November 20th, 2009 10:15 EST
Nebraska Shows us What it Takes to Celebrate our Language
Listen to me on public radio
There must be a better way for a society to exist than to lurch from one upsetting headline to another. There is a better way, and I know where it is. It`s in Nebraska. (Well, where would you want it to be?)
Consider this Creighton University list of private presses operated by men and women who love moveable type, poetry and fine literature. Theirs is a labor of love. They are not paid to rant and to divide and infuriate. They take it upon themselves, often at considerable sacrifice, to uplift us, to ennoble our language. Not to use it, but to elevate it.
We live these days as if we`re waiting for the next dire pronouncement, another smarmy screed about how someone else is wrong, another depressing fact about the improvidence of our leaders, the greed of those whose wealth is supposed to trickle down to the rest of us. When did the last set of statistics encourage us?
I have reached the point where if the radio chooses to sing to me or to enrapture me in orchestral glories, I may (may) leave it on, but if it plunks me down in the land of yak, I switch it off before it even occurs to me to tune into something less disturbing. I have come to regard it as enemy territory, a wasteland full of vipers.
The airwaves have become an attractive nuisance. We are in danger of tripping on our prejudices and drowning in yak. There is no logos to define this assault of words. We pay millions of dollars to listen to fools and haters.
What is the evolutionary fate of a people who celebrate the descent of language into disturbance. Surely it`s not the manifest destiny of language to disturb. Why would we listen to rant and dissembling when our literature is full of harmony and ascent?
Back in the 1980s when newspapers were beginning to see the handwriting on the wall and were scrambling about for ways to survive, publishers started demanding that editors create focus groups. Publishers and their marketers complained to editors that there wasn`t enough good news. They wanted feel-good stories. At the same time they also wanted to reduce the size of newsrooms. And they definitely did not want to report the stories that were not in their interests to report, such as predatory lending.
Meanwhile, the air-wave kingpins thought they had the answer to declining revenues "will revenues ever be enough? "they thought that instead of spending a lot of money on reporting the news they`d just pay a bunch of smart asses to whip up paranoia and resentment, thereby creating a semiliterate class of agitators. Then they figured they`d pay a clique of more literate yakkers to slather the week`s events with platitudes, carefully ignoring anything that looked like a big picture. All of these people are adept at ignoring the elephant in the room.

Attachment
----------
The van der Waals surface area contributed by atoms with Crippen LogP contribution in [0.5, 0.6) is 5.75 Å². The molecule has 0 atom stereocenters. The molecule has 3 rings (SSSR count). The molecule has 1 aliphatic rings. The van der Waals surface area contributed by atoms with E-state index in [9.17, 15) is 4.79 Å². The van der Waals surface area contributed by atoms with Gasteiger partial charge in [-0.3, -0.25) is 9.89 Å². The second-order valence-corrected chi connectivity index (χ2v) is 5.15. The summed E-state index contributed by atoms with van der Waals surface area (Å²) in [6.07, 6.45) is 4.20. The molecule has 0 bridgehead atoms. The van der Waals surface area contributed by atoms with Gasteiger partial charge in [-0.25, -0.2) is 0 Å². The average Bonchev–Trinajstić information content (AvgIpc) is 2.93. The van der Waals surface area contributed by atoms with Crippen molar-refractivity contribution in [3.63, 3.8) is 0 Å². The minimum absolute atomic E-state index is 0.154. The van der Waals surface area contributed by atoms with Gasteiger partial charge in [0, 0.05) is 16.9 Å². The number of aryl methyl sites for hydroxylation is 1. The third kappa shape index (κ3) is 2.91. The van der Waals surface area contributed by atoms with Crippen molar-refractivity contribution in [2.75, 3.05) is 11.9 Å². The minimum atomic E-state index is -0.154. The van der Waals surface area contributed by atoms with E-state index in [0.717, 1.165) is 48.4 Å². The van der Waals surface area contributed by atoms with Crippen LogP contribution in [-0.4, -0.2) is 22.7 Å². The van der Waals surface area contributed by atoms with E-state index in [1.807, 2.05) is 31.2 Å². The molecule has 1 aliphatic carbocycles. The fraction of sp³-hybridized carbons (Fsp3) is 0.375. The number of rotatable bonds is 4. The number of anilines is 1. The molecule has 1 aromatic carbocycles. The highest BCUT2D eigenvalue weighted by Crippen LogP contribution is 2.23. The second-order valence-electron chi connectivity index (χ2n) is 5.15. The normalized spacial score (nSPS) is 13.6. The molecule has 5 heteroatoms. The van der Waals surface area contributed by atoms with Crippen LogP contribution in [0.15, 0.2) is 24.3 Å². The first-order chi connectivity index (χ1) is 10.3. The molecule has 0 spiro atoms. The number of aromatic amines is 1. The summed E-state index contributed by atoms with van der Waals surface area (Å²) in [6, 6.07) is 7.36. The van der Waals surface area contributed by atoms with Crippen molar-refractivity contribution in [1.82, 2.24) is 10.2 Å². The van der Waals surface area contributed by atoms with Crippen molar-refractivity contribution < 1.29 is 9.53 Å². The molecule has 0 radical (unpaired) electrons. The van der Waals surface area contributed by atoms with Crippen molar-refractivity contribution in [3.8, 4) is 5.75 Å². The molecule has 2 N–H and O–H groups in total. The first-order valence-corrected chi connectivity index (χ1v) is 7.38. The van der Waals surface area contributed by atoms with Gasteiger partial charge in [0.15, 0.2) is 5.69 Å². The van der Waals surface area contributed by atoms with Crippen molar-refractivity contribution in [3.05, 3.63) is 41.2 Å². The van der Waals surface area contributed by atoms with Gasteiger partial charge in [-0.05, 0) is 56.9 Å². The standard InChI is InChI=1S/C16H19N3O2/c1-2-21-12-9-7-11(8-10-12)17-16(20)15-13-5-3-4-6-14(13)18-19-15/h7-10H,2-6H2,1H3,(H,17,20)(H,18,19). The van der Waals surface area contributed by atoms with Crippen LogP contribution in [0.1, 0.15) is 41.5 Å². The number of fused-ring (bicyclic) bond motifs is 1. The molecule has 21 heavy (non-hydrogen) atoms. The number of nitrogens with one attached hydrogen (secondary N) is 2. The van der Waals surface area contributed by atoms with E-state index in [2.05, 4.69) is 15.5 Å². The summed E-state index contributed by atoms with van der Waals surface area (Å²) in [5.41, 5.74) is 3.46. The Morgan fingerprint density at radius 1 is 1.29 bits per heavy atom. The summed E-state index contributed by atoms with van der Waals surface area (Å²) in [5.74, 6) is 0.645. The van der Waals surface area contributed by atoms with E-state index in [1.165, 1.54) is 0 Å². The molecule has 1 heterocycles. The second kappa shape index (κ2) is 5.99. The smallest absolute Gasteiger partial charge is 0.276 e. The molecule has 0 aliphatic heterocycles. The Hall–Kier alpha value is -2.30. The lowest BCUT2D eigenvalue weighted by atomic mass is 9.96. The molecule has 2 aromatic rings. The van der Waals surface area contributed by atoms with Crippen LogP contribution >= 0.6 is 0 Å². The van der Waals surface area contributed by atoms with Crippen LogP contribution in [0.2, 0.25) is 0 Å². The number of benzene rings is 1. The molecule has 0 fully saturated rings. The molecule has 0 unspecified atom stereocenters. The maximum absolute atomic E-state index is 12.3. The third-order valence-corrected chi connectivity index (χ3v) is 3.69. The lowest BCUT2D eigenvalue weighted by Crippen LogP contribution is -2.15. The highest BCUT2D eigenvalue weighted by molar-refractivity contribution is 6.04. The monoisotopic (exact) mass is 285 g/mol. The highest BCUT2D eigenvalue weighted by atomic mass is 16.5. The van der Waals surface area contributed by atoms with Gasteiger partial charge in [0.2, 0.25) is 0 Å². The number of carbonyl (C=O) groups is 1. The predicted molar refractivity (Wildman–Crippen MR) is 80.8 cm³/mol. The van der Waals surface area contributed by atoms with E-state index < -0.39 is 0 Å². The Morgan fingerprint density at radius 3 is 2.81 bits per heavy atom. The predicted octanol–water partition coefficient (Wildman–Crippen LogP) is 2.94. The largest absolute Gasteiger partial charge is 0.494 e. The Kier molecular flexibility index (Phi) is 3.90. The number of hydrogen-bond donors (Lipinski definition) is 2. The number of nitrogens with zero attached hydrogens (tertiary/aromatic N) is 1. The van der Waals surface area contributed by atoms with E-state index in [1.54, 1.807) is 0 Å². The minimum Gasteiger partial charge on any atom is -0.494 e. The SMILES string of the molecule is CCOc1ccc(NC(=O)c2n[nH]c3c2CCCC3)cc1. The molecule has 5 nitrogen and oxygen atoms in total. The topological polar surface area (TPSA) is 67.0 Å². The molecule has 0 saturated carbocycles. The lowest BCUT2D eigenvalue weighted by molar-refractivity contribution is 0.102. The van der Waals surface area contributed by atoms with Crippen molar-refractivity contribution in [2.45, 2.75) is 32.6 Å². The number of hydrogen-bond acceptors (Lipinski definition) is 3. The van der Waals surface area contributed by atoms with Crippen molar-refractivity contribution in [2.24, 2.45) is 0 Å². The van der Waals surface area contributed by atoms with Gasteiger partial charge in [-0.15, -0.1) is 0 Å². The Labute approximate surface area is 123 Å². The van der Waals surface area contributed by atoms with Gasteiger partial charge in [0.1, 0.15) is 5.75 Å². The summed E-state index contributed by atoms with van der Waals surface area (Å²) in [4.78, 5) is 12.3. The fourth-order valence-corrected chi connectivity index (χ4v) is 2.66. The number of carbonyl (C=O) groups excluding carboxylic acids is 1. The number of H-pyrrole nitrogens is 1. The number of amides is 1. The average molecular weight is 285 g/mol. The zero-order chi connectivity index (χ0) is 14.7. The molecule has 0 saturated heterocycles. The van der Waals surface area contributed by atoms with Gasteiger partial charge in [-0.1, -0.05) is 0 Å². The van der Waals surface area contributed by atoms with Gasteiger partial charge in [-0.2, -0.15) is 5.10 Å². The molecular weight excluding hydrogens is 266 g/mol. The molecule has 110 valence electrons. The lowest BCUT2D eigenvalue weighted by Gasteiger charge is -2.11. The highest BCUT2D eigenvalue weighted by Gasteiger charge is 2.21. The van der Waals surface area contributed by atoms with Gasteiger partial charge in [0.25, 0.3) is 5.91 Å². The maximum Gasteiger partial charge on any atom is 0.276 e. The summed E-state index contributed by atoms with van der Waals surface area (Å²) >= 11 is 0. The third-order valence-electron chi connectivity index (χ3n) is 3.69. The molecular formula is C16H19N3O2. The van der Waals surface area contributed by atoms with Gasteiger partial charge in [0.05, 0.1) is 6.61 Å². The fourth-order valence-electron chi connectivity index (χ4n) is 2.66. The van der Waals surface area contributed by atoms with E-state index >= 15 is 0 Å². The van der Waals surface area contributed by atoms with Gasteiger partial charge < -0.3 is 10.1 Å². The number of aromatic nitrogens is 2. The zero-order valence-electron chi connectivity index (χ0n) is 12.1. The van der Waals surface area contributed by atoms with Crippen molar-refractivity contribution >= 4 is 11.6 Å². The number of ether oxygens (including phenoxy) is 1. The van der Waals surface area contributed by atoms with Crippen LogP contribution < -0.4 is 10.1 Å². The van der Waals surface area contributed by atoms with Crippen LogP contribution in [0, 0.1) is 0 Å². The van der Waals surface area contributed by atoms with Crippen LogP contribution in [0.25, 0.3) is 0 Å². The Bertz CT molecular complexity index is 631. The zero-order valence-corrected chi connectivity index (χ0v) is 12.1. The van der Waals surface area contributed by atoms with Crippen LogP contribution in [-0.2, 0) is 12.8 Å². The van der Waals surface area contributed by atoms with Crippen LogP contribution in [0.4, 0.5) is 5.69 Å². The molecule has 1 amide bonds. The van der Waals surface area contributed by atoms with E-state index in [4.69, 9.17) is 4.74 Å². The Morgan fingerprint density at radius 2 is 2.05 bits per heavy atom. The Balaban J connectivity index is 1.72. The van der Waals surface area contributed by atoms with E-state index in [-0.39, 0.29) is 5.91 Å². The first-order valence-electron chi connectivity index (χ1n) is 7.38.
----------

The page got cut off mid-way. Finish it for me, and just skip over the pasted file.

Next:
But poets and the finest of our writers do not ignore the elephants in the room. Nor do the many private presses in all our states, red and blue, that publish them. The news of our society is not in the headlines or on the airwaves "that`s where we go to censor the news "no, the news is in what our painters paint, our poets speak, our sculptors sculpt, and our singers sing. And future generations, when they seek to learn about us, will learn from our artists, not our paid blabbermouths.
So, when you consider Creighton University`s list with wonder "and I think it will amaze you "remember that Nebraska is not the only state where such heroes work in obscurity; it is instead a window on what really matters compared to all that noise that pretends to matter.
Djelloul (jeh-lool) Marbrook was born in 1934 in Algiers to a Bedouin father and an American painter. He grew up in Brooklyn, West Islip and Manhattan, New York, where he attended Dwight Preparatory School and Columbia. He then served in the U.S. Navy.
His book of poems, Far From Algiers, won the Stan and Tom Wick Poetry Prize from Kent State University in 2007 and was published in 2008. His story, Artists Hill, adapted from the second novel of an unpublished trilogy, won the Literal LattÃ© first prize in fiction in 2008. His poems have been published in The American Poetry Review, Barrow Street, poemeleon, The Same, and other journals. The pioneering e-book publisher, Online Originals (UK), published his novella, Alice MIller`s Room, in 1999.
He worked as a reporter for The Providence Journal and as an editor for The Elmira (NY) Star-Gazette, The Baltimore Sun, The Winston-Salem Journal & Sentinel and The Washington Star. Later he worked as executive editor of four small dailies in northeast Ohio and two medium-size dailies in northern New Jersey.